Delegate: Mr. Unter
33. Mr. Unter (Austria), youth delegate, said that the climate crisis had led to one of the biggest mobilizations of young people in history, and the marches in Austria had driven the national Parliament to declare a state of climate emergency. Austria had strong youth political participation, with a voting age of 16 years and a legally established national youth council, which meant that young people were involved in making decisions that affected them. Unfortunately, that was not the reality worldwide, and he called on Member States to foster greater youth political participation, especially in the context of climate action.
34. Environmental and climate concerns were a matter of equity: everyone’s actions impacted the quality of habitats around the globe. Action must be taken to change the fact that eco-friendly products and services were much more expensive than those produced and offered without consideration of their environmental impacts. For instance, by supporting sustainable local agriculture, people would not only reduce carbon dioxide emissions but also improve living conditions in other countries. It was important to foster research into alternative materials, so that single-use plastic consumption could be drastically reduced. If plastic production and consumption patterns remained unchanged, by 2050 there would be more plastic than fish in the sea by weight. That would hugely harm, in particular, those societies that depended on the sea’s resources. That was merely one example of the clear link between research and innovation on environmental protection and the protection of fundamental human rights.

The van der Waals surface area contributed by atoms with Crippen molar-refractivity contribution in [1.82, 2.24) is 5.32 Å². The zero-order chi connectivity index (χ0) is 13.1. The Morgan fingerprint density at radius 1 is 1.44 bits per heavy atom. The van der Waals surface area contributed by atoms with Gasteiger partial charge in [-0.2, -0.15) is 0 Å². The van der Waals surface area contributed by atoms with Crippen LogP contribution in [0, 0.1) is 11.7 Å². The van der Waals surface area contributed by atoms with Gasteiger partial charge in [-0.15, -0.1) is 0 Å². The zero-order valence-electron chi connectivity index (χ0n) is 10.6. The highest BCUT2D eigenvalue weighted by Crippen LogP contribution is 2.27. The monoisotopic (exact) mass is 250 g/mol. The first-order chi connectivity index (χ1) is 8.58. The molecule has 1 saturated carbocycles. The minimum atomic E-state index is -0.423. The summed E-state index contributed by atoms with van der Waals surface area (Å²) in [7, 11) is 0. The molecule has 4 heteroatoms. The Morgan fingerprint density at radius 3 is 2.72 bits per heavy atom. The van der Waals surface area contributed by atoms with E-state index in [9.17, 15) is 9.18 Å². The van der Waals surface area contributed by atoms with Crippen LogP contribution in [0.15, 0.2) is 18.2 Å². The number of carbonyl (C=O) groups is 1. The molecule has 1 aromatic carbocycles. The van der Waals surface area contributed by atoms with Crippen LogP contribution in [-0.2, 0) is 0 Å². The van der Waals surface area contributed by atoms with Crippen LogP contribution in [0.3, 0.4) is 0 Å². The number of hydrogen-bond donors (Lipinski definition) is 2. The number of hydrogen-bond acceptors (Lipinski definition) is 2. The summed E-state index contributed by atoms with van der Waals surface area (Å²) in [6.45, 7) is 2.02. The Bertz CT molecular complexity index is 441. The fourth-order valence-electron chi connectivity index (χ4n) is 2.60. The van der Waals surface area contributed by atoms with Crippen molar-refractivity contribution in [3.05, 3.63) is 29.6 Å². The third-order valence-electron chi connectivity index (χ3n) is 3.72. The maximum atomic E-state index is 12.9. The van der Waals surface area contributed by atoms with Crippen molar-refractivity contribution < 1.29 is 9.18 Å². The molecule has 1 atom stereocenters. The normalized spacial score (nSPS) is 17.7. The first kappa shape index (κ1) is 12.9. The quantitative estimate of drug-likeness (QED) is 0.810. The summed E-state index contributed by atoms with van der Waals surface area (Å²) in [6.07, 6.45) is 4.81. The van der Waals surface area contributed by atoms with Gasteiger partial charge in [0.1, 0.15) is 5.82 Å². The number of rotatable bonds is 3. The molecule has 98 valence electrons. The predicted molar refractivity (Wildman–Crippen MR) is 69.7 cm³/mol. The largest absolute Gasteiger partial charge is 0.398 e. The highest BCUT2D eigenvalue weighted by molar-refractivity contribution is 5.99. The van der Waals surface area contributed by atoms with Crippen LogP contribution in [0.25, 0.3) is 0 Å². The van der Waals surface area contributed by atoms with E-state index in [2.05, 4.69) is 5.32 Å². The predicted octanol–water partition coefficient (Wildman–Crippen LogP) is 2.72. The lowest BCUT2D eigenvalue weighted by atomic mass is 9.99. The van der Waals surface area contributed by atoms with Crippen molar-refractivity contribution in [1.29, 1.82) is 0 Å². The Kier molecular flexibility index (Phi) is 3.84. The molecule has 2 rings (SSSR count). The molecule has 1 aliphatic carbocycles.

35. Young people were alarmed by the situation, and they knew what needed to be done. But action was needed now, and young people must be recognized as key stakeholders in relation to climate change, so that they could act to protect their future and the future of generations to come.
UN Doc.: A/C.3/74/SR.3